Tuesday, June 4, 2013

School Discipline - Solved

I sent today's Dilbert cartoon to a couple of fellow Technical Writers together with this question: Who wants to be the first to try this?

Dilbert cartoon of 4 June 2013
One response was "Who said we haven't?"

A second colleague rejoined:
I have actually heard of a student who tried something like this at university:
She submitted an essay to Professor X with the first page looking very professional and proper, but the following pages covered repeatedly with the sentence “Professor X is an idiot. Professor X is an idiot. Professor X is an idiot….”
She got an “A”.
(I’m assuming that she also must have won a bet.)
My reply:
At school, if you talked during Mincha [afternoon prayers], the standard punishment was to write out the entire “Ashrei” prayer (could be multiple times, depending on the severity of the transgression).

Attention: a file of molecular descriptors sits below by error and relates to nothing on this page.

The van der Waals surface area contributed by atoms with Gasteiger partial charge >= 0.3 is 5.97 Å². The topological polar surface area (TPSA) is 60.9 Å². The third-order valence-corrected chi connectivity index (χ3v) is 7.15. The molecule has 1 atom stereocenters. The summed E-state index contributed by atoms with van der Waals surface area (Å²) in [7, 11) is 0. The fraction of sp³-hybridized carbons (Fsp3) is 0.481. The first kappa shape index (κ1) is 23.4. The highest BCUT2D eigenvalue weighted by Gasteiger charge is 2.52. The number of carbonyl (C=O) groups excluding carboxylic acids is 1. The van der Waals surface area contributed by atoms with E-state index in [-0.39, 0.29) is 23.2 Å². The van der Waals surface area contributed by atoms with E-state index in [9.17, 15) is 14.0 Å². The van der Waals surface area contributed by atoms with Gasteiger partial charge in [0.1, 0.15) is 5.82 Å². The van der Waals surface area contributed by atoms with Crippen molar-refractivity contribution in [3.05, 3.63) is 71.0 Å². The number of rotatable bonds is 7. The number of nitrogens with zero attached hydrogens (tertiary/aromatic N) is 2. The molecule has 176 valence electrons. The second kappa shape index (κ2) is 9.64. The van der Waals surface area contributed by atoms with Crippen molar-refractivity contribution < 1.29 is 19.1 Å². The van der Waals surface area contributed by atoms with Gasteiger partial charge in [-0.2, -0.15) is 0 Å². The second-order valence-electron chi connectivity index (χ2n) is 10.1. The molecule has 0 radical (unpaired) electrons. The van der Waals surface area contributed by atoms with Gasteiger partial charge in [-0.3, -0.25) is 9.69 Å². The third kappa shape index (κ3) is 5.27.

I once had to write “Ashrei” seven times. I wrote it out the first time, then I got bored so I just wrote Hebrew gobbledygook for the next six pages. I didn't get away with it.
Then this retort:
One feller in junior high was given a punishment to “copy” out the chapter in Tanach [Old Testament] we happened to be studying. When he submitted a photocopy the next day the teacher was unimpressed.

I will say that punishments of this nature were uncommon at that school due to an urban legend that might have actually been true.